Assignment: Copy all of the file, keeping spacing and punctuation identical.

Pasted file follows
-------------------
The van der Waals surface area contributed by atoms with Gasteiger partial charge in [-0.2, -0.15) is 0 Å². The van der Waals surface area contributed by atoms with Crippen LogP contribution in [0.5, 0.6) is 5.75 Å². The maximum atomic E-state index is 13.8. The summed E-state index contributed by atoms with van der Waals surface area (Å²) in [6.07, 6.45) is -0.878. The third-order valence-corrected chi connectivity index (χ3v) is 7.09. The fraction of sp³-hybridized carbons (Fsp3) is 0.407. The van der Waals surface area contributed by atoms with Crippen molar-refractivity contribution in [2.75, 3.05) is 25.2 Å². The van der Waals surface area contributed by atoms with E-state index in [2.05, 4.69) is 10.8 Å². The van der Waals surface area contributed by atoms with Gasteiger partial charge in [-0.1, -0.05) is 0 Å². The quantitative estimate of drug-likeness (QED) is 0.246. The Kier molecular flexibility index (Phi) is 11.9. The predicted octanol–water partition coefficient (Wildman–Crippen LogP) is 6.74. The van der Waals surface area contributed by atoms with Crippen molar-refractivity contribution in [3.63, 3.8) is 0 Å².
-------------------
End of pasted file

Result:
The van der Waals surface area contributed by atoms with Gasteiger partial charge in [-0.2, -0.15) is 0 Å². The van der Waals surface area contributed by atoms with Crippen LogP contribution in [0.5, 0.6) is 5.75 Å². The maximum atomic E-state index is 13.8. The summed E-state index contributed by atoms with van der Waals surface area (Å²) in [6.07, 6.45) is -0.878. The third-order valence-corrected chi connectivity index (χ3v) is 7.09. The fraction of sp³-hybridized carbons (Fsp3) is 0.407. The van der Waals surface area contributed by atoms with Crippen molar-refractivity contribution in [2.75, 3.05) is 25.2 Å². The van der Waals surface area contributed by atoms with E-state index in [2.05, 4.69) is 10.8 Å². The van der Waals surface area contributed by atoms with Gasteiger partial charge in [-0.1, -0.05) is 0 Å². The quantitative estimate of drug-likeness (QED) is 0.246. The Kier molecular flexibility index (Phi) is 11.9. The predicted octanol–water partition coefficient (Wildman–Crippen LogP) is 6.74. The van der Waals surface area contributed by atoms with Crippen molar-refractivity contribution in [3.63, 3.8) is 0 Å².